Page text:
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Veal Ragu Catucci Style

Cut:  | Servings: 10 | Prep Time: 15 minutes | Cook Time: 3 hours braising

I thought I’d share a family recipe with you all. Its my Dad’s ragu with veal shoulder. He used to make this for big family gatherings. My Dad’s love language was food and you could feel the love in everything he made but there was something extra special about his ragu. I think it was because it took hours to make and he took so much pride in it. He’d start it early in the morning and the aroma of the sauce was mouth watering. He’d come into my room and bring me a bowl of sauce and a panino and whisper “Shhhh…don’t tell anyone” and then he’d smile and wink and walk out of the room. It was magical.
I miss you Pa.

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Ingredients:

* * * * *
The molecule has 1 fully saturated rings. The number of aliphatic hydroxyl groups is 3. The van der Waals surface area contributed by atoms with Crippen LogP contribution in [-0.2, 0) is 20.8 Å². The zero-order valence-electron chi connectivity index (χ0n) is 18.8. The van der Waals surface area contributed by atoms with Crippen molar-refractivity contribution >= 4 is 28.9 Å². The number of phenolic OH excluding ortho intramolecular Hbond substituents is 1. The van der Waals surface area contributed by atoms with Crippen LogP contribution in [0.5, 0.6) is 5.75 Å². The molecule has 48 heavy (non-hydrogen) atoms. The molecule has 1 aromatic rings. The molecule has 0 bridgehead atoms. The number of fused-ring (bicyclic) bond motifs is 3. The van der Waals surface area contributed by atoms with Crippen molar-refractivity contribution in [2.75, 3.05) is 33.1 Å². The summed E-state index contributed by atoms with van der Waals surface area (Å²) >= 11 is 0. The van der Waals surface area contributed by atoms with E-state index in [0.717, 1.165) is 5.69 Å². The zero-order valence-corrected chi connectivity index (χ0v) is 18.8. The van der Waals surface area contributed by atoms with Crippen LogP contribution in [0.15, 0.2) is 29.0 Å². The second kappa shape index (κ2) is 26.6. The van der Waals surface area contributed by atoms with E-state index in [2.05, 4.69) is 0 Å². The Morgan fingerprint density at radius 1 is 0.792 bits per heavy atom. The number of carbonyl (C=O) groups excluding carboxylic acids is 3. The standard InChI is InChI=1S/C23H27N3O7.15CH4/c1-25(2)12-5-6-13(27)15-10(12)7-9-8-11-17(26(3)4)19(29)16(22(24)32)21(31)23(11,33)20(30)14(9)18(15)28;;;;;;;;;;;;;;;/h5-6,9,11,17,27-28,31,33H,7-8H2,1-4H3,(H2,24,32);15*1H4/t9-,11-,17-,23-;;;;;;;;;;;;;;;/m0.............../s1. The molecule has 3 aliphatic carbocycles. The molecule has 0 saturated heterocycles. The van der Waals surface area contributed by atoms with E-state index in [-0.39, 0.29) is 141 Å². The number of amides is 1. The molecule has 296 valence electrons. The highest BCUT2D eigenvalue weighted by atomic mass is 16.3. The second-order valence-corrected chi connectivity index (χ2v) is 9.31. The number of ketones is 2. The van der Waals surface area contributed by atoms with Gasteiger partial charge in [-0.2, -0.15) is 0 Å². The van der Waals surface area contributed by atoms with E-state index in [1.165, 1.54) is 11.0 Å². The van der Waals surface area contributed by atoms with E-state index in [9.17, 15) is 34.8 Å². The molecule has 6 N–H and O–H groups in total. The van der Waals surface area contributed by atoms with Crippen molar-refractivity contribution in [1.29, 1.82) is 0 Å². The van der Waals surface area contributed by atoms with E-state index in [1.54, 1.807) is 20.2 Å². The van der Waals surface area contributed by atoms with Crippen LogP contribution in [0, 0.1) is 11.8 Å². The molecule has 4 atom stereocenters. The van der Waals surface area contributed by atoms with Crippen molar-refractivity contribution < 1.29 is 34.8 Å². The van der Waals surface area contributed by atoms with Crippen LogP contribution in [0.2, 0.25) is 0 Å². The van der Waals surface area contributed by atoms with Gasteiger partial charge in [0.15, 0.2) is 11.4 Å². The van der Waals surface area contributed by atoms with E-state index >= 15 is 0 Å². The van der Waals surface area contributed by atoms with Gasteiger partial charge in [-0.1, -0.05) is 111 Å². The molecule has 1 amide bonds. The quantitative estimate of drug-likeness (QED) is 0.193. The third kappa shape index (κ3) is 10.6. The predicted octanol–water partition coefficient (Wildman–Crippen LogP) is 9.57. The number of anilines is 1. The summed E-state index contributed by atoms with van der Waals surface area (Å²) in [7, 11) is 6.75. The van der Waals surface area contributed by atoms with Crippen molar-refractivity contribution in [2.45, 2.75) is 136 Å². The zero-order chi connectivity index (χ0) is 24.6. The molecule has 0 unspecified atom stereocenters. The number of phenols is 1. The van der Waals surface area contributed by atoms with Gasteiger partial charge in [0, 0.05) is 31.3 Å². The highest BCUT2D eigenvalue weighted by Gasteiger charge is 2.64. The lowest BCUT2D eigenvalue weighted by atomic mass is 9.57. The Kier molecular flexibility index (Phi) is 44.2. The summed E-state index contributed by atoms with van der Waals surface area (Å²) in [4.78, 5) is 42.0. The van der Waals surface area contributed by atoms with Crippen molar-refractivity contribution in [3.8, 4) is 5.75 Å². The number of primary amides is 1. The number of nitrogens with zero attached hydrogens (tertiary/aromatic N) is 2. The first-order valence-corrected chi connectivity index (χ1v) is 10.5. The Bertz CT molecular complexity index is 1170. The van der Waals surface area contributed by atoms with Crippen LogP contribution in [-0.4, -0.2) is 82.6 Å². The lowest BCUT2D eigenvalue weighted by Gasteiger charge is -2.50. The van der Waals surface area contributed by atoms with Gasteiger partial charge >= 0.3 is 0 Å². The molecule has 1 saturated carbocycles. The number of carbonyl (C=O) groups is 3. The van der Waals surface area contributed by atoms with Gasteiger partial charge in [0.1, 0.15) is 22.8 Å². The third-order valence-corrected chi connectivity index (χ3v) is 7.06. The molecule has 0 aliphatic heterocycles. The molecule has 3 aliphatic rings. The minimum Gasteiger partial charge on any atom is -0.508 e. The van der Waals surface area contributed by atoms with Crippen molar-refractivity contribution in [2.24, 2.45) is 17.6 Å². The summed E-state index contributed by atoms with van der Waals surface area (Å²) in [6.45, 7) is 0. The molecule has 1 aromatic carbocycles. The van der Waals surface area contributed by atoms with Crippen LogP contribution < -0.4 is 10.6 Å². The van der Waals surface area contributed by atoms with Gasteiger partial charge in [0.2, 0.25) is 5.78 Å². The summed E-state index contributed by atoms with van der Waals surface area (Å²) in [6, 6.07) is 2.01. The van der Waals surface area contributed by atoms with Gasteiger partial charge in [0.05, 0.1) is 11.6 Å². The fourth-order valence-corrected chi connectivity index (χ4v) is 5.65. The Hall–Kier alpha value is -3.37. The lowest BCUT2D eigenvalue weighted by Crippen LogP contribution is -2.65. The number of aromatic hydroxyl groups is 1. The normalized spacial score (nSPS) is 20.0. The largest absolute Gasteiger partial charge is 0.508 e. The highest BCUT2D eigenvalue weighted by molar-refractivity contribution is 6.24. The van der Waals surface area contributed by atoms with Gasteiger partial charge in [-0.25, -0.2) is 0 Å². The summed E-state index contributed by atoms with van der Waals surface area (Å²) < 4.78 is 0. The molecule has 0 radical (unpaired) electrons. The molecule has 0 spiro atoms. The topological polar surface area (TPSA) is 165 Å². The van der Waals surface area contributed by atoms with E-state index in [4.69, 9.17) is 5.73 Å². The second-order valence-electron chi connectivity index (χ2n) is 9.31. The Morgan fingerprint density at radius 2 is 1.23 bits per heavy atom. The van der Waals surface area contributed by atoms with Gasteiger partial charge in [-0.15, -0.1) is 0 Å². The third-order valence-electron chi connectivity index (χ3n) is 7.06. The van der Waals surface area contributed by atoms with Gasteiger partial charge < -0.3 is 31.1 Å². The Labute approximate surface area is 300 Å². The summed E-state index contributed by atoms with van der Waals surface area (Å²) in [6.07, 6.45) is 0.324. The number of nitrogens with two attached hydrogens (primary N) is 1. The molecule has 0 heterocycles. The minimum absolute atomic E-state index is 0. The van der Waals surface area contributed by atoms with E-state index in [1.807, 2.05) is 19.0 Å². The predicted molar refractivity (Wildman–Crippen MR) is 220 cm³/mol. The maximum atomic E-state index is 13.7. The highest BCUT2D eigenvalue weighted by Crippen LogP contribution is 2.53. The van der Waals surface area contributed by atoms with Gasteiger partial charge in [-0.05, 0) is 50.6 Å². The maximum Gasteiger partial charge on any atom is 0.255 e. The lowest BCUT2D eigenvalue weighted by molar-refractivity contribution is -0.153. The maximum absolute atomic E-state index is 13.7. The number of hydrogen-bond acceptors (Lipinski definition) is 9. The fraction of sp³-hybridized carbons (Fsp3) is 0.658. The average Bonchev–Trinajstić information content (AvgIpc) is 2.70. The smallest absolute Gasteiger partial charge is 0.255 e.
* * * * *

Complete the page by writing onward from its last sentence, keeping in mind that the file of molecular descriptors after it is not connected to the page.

3 lbs of Ontario veal shoulder
Salt & pepper to taste
2 glugs of good olive oil (about 1⁄4 cup) 2 medium onions, diced
3 medium carrots, diced
3 stalks of celery, diced
2 tbsp tomato paste
1/2 cup of red wine
3 quarts (12 cups) of tomato sauce
2 bay leaves

 

Instructions:

Heat olive oil over medium heat in a large pot or Dutch oven. Season your veal shoulder with salt and pepper. Place veal in the heated oil in one single batch – be careful not to overcrowd your pot – and then keep turning to brown on all sides. Remove from the oil when browned and set aside. Repeat with remaining veal.

Add onions, carrots and celery to the pot and cook until softened, stirring frequently. Add tomato paste and stir to thoroughly mix with the diced vegetables. Add red wine and stir, scraping up all the delicious bits and deglazing the pan while cooking down the red wine.

Add the browned veal back into the pot and stir it into the vegetable mixture. Add a dash more of red wine if you’d like and let it cook down a bit.

Add the tomato sauce, 2 bay leaves and season with salt and pepper to taste. Simmer for a minimum of 2 hours (simmer longer if you can. I simmer mine for 3 hours).

Serve the sauce mixed in with your favourite cooked pasta and top with the tender, fall off the bone pieces of veal.

Recipe courtesy of John Catucci